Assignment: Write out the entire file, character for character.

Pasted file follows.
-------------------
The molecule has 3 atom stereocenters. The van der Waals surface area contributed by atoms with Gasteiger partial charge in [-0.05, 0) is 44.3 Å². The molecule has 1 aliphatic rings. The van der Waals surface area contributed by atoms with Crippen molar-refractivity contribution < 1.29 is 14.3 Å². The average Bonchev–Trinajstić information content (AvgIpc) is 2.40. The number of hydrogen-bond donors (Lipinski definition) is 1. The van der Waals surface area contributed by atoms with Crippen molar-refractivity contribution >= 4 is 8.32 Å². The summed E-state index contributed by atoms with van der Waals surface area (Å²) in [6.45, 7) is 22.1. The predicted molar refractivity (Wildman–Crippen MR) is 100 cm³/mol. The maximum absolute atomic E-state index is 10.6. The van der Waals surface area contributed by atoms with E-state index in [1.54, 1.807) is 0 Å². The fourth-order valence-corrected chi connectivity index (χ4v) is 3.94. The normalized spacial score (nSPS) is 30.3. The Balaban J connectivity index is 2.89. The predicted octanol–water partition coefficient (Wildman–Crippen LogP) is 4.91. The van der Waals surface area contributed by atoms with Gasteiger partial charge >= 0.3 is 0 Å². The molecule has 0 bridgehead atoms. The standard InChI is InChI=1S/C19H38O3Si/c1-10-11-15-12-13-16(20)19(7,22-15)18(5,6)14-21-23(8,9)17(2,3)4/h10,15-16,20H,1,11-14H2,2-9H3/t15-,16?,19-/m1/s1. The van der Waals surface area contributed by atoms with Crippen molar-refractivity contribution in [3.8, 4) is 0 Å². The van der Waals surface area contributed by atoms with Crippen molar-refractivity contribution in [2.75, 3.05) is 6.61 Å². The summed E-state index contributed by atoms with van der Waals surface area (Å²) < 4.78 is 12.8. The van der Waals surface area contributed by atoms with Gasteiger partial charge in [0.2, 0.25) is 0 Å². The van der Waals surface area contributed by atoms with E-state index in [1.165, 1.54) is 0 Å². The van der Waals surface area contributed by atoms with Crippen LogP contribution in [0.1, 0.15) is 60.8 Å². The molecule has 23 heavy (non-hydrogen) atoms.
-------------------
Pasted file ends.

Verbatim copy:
The molecule has 3 atom stereocenters. The van der Waals surface area contributed by atoms with Gasteiger partial charge in [-0.05, 0) is 44.3 Å². The molecule has 1 aliphatic rings. The van der Waals surface area contributed by atoms with Crippen molar-refractivity contribution < 1.29 is 14.3 Å². The average Bonchev–Trinajstić information content (AvgIpc) is 2.40. The number of hydrogen-bond donors (Lipinski definition) is 1. The van der Waals surface area contributed by atoms with Crippen molar-refractivity contribution >= 4 is 8.32 Å². The summed E-state index contributed by atoms with van der Waals surface area (Å²) in [6.45, 7) is 22.1. The predicted molar refractivity (Wildman–Crippen MR) is 100 cm³/mol. The maximum absolute atomic E-state index is 10.6. The van der Waals surface area contributed by atoms with E-state index in [1.54, 1.807) is 0 Å². The fourth-order valence-corrected chi connectivity index (χ4v) is 3.94. The normalized spacial score (nSPS) is 30.3. The Balaban J connectivity index is 2.89. The predicted octanol–water partition coefficient (Wildman–Crippen LogP) is 4.91. The van der Waals surface area contributed by atoms with Gasteiger partial charge >= 0.3 is 0 Å². The molecule has 0 bridgehead atoms. The standard InChI is InChI=1S/C19H38O3Si/c1-10-11-15-12-13-16(20)19(7,22-15)18(5,6)14-21-23(8,9)17(2,3)4/h10,15-16,20H,1,11-14H2,2-9H3/t15-,16?,19-/m1/s1. The van der Waals surface area contributed by atoms with Crippen molar-refractivity contribution in [3.8, 4) is 0 Å². The van der Waals surface area contributed by atoms with Crippen molar-refractivity contribution in [2.75, 3.05) is 6.61 Å². The summed E-state index contributed by atoms with van der Waals surface area (Å²) < 4.78 is 12.8. The van der Waals surface area contributed by atoms with Gasteiger partial charge in [0.2, 0.25) is 0 Å². The van der Waals surface area contributed by atoms with E-state index in [1.165, 1.54) is 0 Å². The van der Waals surface area contributed by atoms with Crippen LogP contribution in [0.1, 0.15) is 60.8 Å². The molecule has 23 heavy (non-hydrogen) atoms.